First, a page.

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Madrid is thriving. In recent years, Spain's largest city has become a melting pot of nationalities and cultures and attracted significant foreign investment along the way. Madrid is also thriving in the arbitration space, capturing a growing share of cross-border arbitration cases. In this article we cover four key factors that have contributed to Madrid’s rise as an arbitration hub:

The factors above reflect significant outbound investments from the main corporate players in the Spanish economy, and substantial investment from overseas companies in Spain. A series of initiatives focused on Madrid as an arbitration hub, including the 2026 International Council for Commercial Arbitration Congress, are on the horizon which will present additional opportunities to strengthen Madrid’s growing position as a global centre for high-end dispute resolution.

Spanish industry support for arbitration

Arbitration has become the preferred method of dispute resolution for key Spanish corporates, including in the renewables, infrastructure and construction sectors. As an illustration, the statistics published by the ICC in 2020 show that:[1] 

  • Among arbitration parties originating from North and West Europe, Spain led with 125 registered parties (up from 87 in 2019).
  • Spain was the third most represented nationality among parties in all ICC cases, after the US and Brazil.
  • Spanish was the third most used language in awards approved by the ICC.

Launching MIAC – A truly international arbitration body

Historically, multiple arbitration institutions have been active in Spain and in the Madrid region, in particular. These institutions have typically originated from chambers of commerce or bar associations and provided alternative dispute resolution services in their respective areas.

In 2020, the main arbitration institutions in Madrid (the Madrid Court of Arbitration, the Civil and Commercial Court of Arbitration and the Spanish Court of Arbitration) merged to set up the MIAC, with the involvement of the Madrid Bar Association as a strategic partner. While the four participating entities still function as separate bodies for domestic cases, they refer all international arbitrations initiated under arbitration agreements entered into after 1 January 2020 to MIAC.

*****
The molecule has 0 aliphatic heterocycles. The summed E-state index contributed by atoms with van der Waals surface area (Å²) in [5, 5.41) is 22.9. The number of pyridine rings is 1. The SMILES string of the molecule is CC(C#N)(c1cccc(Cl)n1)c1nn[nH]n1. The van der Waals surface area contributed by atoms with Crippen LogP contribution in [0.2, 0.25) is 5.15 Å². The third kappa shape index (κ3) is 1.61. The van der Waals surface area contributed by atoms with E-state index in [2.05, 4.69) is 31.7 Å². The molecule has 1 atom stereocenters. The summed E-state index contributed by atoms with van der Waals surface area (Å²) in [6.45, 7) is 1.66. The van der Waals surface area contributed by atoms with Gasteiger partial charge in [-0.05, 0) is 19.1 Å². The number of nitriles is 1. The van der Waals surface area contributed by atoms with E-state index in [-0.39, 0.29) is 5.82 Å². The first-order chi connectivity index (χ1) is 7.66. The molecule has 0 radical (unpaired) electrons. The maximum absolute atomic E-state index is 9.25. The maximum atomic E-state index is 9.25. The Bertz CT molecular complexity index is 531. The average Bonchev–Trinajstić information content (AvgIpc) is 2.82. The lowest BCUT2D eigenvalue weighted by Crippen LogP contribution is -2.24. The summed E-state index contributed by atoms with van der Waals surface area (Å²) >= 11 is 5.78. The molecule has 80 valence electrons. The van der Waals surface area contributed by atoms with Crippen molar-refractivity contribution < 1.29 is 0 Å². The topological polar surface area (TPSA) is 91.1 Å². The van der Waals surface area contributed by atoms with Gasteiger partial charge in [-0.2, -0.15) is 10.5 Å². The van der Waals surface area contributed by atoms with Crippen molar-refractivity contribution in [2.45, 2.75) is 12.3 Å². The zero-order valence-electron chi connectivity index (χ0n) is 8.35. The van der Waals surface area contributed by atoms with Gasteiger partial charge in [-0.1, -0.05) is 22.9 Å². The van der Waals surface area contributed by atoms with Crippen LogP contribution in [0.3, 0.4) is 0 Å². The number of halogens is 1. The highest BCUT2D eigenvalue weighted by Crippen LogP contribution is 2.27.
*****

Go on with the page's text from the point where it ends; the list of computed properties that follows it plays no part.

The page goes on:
Statistics published by MIAC in 2022 demonstrate that more than half of the parties litigating before MIAC were based outside of Spain.[2]

MIAC has experienced steady growth in the number of cases it handles since it began operations in 2020. Two thirds of its cases were referred by MIAC’s founding institutions and one third were initiated under an arbitration agreement identifying MIAC as the administrating institution.

More recently, MIAC has updated its arbitration rules following a process led by MIAC’s Commission of Best Practices, which is presided over by veteran practitioner Alexis Mourre (a former ICC President). Responding to growing calls for efficiency, the new rules strive to streamline arbitrations in accordance with user needs. The new rules entered into force on 1 January 2024 and introduced the following primary changes:

  • A highly expedited procedure requiring substantive pleadings to be submitted within default deadlines while the tribunal is being constituted, with the aim that all substantive submissions are filed by the time the tribunal is constituted.
  • A framework for emergency arbitration decisions to be issued either in the form of an award or a procedural order.
  • An opt-in appeals mechanism.
  • Updated tribunal fees which can be reduced or increased by MIAC up to 30%.

A dynamic arbitration community

The significant growth of Spain’s arbitration community is reflected in the +1,400-strong membership of CEIA, which spans 43 nationalities and 31 international chapters. Since 2006, CEIA has hosted an annual International Arbitration Congress with the 28th edition taking place from 9 June 2024 in Madrid. This is the main forum for the entire Spanish, Portuguese and Latin American arbitration community.

CEIA is well-recognised in the market for its thought leadership and contributions to soft law. In addition to hosting a series of flagship events, CEIA publishes Iurgium (formerly the Spanish Arbitration Review), a quarterly publication with a wide range of authors, nationalities and industries.

CEIA members have further contributed to the following best practice codes and guidelines:

  • 2019 Code of Best Practice in Arbitration which addresses duties and best practice for arbitral institutions, arbitrators, arbitral proceedings, counsel and experts and is translated into five languages.
  • Code of Good Practice for Mediation which addresses best practice for mediators, mediation institutions and lawyers representing parties in mediation and is translated into four languages.
  • Brochure and Newsletter on Dispute Boards, which publishes news and information on the functioning of dispute boards in multi-tier arbitration clauses.